Colombia`s economy is the third largest in Central and South America. The International Trade Commission (ITC) estimates that the tariff reductions in the agreement alone will increase U.S. merchandise exports by more than $1.1 billion and support thousands more U.S. jobs. The agreement will provide significant new access to the $166 billion service market in Colombia and provide greater opportunities for U.S. service providers. More than 80 percent of U.S. exports of industrial products to Colombia are immediately exempt from tariffs, including almost all agricultural products and construction equipment, aircraft and parts, auto parts, fertilizers and agrochemicals, as well as computer equipment. The remaining industrial tariffs will be phased out over a 10-year period, which will significantly increase U.S. exports, with average tariffs on U.S. industrial exports between 7.4 and 14.6 percent.
More than half of U.S. agricultural exports to Colombia are immediately duty-free, including wheat, barley, soybeans, high-quality beef, bacon, almost all fruits and vegetables, cotton and processed products. Almost all of the remaining tariffs will be abolished within 15 years. At least in theory, imports could violate workers in different ways: fewer jobs, fewer wages or poor working conditions. Let`s take a look at this in turn. Protectionism certainly saves jobs in the protected industry, but for two reasons it costs jobs in other unprotected sectors. First, if consumers in the protected industry pay higher prices, they will inevitably have less money to spend on goods from other industries and jobs will be lost in those other sectors. Second, if the protected product is sold to other companies, so that other companies now have to pay a higher price for large inputs, those companies will lose sales to foreign producers who will not have to pay the highest price.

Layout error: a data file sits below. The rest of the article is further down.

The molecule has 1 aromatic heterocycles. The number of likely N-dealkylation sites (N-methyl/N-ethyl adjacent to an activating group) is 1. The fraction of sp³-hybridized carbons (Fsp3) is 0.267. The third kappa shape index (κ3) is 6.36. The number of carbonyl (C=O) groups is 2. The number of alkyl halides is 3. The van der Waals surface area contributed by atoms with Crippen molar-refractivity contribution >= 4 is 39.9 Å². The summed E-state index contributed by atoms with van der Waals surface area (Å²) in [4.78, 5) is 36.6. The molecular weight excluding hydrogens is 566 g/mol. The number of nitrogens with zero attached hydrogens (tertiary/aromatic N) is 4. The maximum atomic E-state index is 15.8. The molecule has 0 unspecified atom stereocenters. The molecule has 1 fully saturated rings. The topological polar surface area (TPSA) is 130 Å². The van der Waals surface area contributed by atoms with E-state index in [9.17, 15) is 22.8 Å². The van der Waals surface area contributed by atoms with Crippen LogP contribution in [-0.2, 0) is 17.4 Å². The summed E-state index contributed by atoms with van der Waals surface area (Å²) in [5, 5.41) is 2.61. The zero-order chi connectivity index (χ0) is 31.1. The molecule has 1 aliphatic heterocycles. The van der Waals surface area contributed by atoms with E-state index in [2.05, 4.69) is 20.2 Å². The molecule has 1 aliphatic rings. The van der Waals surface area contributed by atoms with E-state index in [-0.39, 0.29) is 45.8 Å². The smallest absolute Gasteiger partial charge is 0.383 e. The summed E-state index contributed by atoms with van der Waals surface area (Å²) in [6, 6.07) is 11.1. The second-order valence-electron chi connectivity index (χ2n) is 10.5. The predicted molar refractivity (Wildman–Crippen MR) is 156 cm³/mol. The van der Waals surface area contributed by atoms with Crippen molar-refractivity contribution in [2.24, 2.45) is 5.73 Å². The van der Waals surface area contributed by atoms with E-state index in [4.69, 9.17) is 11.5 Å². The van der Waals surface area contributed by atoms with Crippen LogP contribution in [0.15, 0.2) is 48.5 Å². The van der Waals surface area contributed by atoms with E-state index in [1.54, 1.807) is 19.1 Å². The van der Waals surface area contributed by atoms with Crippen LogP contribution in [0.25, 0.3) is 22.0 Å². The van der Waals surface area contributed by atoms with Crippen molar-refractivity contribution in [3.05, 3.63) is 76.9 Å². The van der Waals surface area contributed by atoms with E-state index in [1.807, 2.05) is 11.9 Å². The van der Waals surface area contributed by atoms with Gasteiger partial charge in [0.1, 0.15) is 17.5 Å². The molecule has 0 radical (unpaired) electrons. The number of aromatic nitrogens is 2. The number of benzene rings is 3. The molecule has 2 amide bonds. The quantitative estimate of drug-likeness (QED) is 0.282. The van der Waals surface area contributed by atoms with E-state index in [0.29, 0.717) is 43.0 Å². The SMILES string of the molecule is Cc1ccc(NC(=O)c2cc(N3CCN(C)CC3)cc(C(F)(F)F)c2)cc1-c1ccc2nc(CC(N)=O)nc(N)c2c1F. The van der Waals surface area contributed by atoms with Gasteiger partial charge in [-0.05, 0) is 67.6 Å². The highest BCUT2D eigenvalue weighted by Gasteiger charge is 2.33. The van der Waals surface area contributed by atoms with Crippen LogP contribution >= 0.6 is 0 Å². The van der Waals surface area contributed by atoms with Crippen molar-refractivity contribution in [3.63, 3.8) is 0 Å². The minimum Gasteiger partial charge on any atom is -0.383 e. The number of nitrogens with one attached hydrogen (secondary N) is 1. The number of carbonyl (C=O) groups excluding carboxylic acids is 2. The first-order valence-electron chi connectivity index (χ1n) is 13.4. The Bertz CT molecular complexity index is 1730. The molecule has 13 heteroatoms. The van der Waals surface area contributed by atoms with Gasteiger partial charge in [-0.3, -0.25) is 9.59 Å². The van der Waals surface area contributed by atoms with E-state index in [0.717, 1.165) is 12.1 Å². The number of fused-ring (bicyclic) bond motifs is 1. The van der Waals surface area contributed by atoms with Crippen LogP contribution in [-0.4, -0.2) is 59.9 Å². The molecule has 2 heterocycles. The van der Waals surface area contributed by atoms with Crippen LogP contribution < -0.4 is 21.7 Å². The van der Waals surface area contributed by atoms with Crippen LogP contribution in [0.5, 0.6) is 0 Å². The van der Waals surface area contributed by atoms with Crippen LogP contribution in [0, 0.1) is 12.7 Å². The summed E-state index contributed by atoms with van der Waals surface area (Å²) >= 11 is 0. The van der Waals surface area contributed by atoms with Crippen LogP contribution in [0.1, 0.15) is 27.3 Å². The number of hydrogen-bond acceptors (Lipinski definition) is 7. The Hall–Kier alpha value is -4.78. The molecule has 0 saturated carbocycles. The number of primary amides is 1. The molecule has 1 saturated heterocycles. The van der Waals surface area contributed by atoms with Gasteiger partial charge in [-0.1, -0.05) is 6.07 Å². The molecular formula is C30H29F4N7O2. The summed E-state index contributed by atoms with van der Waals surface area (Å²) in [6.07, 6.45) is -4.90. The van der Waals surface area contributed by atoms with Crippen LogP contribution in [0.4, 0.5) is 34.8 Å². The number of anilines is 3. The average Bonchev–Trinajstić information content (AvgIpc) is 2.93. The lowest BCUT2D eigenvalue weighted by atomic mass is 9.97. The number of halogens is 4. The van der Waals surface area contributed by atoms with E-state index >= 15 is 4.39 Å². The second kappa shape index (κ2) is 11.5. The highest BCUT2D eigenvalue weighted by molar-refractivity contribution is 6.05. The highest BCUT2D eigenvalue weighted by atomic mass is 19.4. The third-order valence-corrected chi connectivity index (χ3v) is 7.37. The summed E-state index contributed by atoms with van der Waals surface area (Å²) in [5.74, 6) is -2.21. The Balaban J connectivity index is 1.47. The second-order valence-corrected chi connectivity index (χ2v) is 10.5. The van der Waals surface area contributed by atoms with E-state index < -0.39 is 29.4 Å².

The loss of sales leads to job losses. Hidden opportunity costs to save job protectionism in one sector are jobs sacrificed in other sectors. For this reason, in its study on trade barriers, the United States International Trade Commission predicts that removing trade barriers would not lead to widespread job losses. Protectionism kills jobs in industries without import protection in industries that are protected from imports, but it does not create more jobs. Can these jobs created by capital inflows be fully offset by growing trade deficits? It`s possible, but unlikely. Of course, other macroeconomic influences can push an economy into full employment, even given trade deficits. In the late 1990s, for example, employment in manufacturing was lost in trade, while construction jobs (at least partially driven by foreign capital flows) were booming. By contrast, in the early 2000s, trade allowed manufacturing to replace it faster than any other industry (including interest-sensitive industries).